Tuesday: read Genesis 45:25-46:7 and Exodus 1:1-5. If the first theme of Exodus is the great power of God to redeem, the next theme focuses on the great weakness of Israel to do anything in his own strength to improve his situation. Time and again, Exodus focuses on the profound weakness, in affliction and sin, of God’s people. Even when Moses comes to them with the good news that their salvation draws nigh, they refuse to believe him because of “their discouragement and cruel bondage” (Ex. 6:9). Even Jacob himself, the heroic patriarch who comes down to Egypt in Ex. 1:1-5, is at first so fearful of Egypt and sojourning there that he refuses to go. Only after God appears to him in Gen. 46:3, saying, “Do not be afraid to go down to Egypt,” is Jacob willing to continue the journey and go by faith to sojourn in that foreign land. Thus all through the Bible, it is the weakness of God’s people which comes to the fore. Even when they are victorious, it is only because “in weakness they were made strong” (Heb. 11:34). No wonder it is especially the cries of the Hebrews which God points to as the reason He has come down to redeem (see Ex. 3:7). He is a God moved to show the might of His outstretched arm precisely because He takes pity on weakness! He cannot help the autonomous, self-confident and self-empowered.
Meditate and Pray: Let us be humbly content to associate with the persecuted people of God, knowing that we share their weakness. How important it is for us to understand that, each day, there are “mercies anew” precisely because each day there are new evidences of our weakness which call for mercy! May God remind us in such times that the humiliation of discovering our weakness is always a blessing when by faith we learn thereby to more closely and constantly depend for our support on God Himself. As J. Wilbur Chapman’s lyrics express it in hymn # 498 in our hymnals:
Jesus! what a Friend for sinners!
Hallelujah! what a Savior!
Jesus! what a Strength in weakness!
Wednesday: read Genesis 15:12-17 and 1 Peter 4:12-14. The fiery furnace of Egyptian slavery depicts for us what is often the state of God’s people. God told Abraham, the ancestor of those who went down to Egypt and into eventual enslavement, that it would be this way (Gen. 15:13): “Know for certain that your descendants will be strangers in a country not their own, and they will be enslaved and mistreated four hundred years.” The Lord then walked in the midst of Abraham’s sacrifice in Gen. 15:17, symbolizing Himself by a smoking fire pot or oven – a way of showing Abraham that, despite their fiery trials in the land of Egypt, He Himself would be with them in the “oven” of slavery in that far-off land! In the same way, are we not to be comforted today in all our fiery trials (which Peter tells us in 1 Peter 4:12 to expect), knowing Christ Jesus walks with us in our suffering, even “participating with us in them,” as 1 Peter 4:13 amazingly declares? We, like Moses before Pharaoh, have an amazing message to declare to the hostile world around us: “When you persecute me, you persecute my Lord, who is standing here with me, even in the midst of my fiery trials”!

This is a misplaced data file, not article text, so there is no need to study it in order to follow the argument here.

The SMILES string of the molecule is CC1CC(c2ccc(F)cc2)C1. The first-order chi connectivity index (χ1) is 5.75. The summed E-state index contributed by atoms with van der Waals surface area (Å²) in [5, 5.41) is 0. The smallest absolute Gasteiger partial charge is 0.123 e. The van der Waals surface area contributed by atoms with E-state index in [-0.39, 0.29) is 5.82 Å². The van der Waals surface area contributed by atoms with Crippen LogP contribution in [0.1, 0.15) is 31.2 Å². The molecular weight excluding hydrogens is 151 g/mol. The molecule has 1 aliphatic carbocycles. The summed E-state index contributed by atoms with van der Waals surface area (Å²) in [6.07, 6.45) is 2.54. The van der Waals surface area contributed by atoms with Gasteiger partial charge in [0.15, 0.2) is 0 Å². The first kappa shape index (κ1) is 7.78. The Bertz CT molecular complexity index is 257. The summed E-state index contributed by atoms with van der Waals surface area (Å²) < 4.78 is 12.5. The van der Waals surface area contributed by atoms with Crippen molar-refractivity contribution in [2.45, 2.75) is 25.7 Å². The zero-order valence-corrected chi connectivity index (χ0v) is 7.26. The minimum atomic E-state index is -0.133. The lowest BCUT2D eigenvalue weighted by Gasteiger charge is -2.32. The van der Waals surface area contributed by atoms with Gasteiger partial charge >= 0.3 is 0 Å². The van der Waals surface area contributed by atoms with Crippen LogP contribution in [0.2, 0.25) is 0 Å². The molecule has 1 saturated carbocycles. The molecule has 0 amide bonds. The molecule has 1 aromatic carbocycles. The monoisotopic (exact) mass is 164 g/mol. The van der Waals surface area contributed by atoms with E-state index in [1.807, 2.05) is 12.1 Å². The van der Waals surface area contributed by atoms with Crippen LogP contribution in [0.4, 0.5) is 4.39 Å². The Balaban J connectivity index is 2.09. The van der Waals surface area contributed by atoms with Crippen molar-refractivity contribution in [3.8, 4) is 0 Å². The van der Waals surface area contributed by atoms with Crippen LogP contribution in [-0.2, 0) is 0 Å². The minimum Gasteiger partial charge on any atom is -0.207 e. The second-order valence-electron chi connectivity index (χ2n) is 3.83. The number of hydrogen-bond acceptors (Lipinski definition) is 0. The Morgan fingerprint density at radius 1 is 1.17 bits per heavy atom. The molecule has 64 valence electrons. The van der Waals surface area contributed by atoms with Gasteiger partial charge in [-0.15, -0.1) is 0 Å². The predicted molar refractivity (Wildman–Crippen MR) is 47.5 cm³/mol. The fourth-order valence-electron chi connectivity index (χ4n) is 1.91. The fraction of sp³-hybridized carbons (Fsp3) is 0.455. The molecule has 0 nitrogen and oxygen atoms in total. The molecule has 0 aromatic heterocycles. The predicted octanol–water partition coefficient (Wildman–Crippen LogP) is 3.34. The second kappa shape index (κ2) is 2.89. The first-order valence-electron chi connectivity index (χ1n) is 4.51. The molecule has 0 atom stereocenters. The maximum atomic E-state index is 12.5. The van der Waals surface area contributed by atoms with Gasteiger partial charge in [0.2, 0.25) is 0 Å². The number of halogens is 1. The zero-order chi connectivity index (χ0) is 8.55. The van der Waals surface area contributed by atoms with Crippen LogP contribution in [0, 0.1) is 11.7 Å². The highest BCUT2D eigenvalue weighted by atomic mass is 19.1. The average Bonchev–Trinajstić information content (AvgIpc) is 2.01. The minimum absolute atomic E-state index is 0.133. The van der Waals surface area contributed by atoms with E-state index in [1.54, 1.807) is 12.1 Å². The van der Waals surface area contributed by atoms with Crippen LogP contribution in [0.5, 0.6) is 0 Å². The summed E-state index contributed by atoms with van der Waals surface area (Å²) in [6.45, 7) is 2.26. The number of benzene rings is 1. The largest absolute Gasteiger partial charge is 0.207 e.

Meditate and Pray: “Lord Jesus, when we are frail and weak, “tempted, tried and often failing,” lift our spirits by the fellowship which we can enjoy with you in our sufferings. May you make your presence real, precisely when the “oven” of daily life is the hottest. Moreover, in the interest of Gospel witness to the world even while we suffer, please help our unsaved loved ones and neighbors to say of us: “I see suffering Christians, there in the fire… but who is that other one with them, who looks like “the Son of God” (Daniel 3:25)?